Marine Science Tides

Marine Science: Tides

Deep ocean mysteries and wonders

  1. At the time this video was filmed (2007), what was Gallo’s estimate of the percentage of earth’s oceans that had been investigated? How might this impact not only how we view the oceans, tides, and the entire marine ecosystem, but also the world and climate in general? Gallo thinks that only 5% had been explored as of 2007. I think back then knowing this information would have everyone view the ocean completely differently. Mainly because that would mean we hardly know anything about the marine life. If we have only explored 5% of this life then there must still be so many unknowns.
  2. Just as the unit describes many amazing ecosystem creatures, Gallo also shares some incredible species that were observed at the bottom of the ocean. Briefly describe several of the creatures or discoveries discussed and what makes them so interesting. He was able to find “Jellies” he found these very interesting since they are so small and they look like mini lobsters. Another thing he was able to discover was the “poisonous water” “because it's so deep it would crush the Titanic” this is really important for us to know since this could lead to many missing ships. Lastly Gallo was very found of the Vampyroteuthis infernalis. This is also known as the vampire squid. They are known for covering themselves with a black cape when they feel unsafe.

The secrets I find on the mysterious ocean floor

  1. Briefly describe what Robinson and her colleagues are trying to understand. Why does she think the ocean has a lot to do with this? They are trying to figure out how we moved from a very cold climate condition to the warm one we experience today. The main reason why she thinks the ocean is in charge of this is because the ocean stores about 60x more carbon than the atmosphere. Because of this is will allow heat to transport from one place to another.
  2. Robinson illustrates how she and her team are using corals to learn more about the ocean’s composition long ago. Briefly summarize what Robinson details about ancient ocean feedbacks. She has been able to discover the amount of power the ocean currents have. They are so powerful that they are able to push these corals far away from its original place. Not only that but corals need food and water to survive so clearly they would go back and fourth when not supplied with enough of each. “We've collected corals from back and forth across this Antarctic passage, and we've found quite a surprising thing from my uranium dating: the corals migrated from south to north during this transition from the glacial to the interglacial. We don't really know why, but we think it's something to do with the food source and maybe the oxygen in the water.” This is her talking about how the corals are able to survive.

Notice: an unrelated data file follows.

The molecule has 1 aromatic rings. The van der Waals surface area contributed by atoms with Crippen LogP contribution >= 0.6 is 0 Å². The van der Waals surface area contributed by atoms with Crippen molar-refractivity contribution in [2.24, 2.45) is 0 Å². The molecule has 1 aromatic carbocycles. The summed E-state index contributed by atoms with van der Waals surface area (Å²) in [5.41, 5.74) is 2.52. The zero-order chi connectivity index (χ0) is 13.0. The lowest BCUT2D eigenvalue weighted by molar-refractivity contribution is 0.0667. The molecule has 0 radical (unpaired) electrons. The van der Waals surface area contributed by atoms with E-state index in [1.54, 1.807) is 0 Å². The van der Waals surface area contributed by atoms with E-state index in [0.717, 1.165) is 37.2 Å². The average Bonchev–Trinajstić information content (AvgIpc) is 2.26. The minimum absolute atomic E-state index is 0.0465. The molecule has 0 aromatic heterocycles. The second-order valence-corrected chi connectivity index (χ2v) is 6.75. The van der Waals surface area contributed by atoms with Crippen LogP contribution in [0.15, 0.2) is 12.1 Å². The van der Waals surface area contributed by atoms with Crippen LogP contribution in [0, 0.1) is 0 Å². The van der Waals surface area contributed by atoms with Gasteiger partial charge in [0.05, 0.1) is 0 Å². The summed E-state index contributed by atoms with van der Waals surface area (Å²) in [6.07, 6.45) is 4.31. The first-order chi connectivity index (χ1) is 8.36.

1. The unit discusses primary and secondary succession. What are primary and secondary successions? How does primary or secondary succession relate to this video? A primary succession occurs in a lifeless area, it means anything in the area is incapable of sustaining any kind of life. Comparing to a secondary succession where the initial conditions of an area are very harsh. It relates to the video regarding the coral. Robinson talks about how the coral was unable to live in certain areas of the sea and moved over to a more harsh area.
  2. What did you find to be the most astonishing or interesting thing Robinson discovered on the deep ocean floor? Why? The coral garden was the more interesting thing she mentioned. They where able to find this nearly a couple thousands deep and there are new unknown species down there.

Cash Course Astronomy

  1. What is gravity? What is the tidal force and how does it relate to gravity? Gravity is a force and it gets weaker with distance. Tidal force is acting on the astronomical body. It produces a gravitational attraction from one object to another.
  2. How does tidal force affect the water and beaches on Earth? If there's a beach on one of those spots, the water will cover it and we say, it's high tide. If a beach is where the tidal force is low, the water's been pulled away from it, and it's low tide. This means that the beach would mostly be covered in water.
  3. What is tidal locking and how are the moon and earth tidally locked? Tidal locking is when the orbital period matches its rotational period. The moon and the Earth are locked when the are facing each other at the same time.
  4. What happens during a new moon and how does it affect tides? What is it called? At New Moon and Full Moon the gravitational force of the Sun and the Moon act together and create spring tides.
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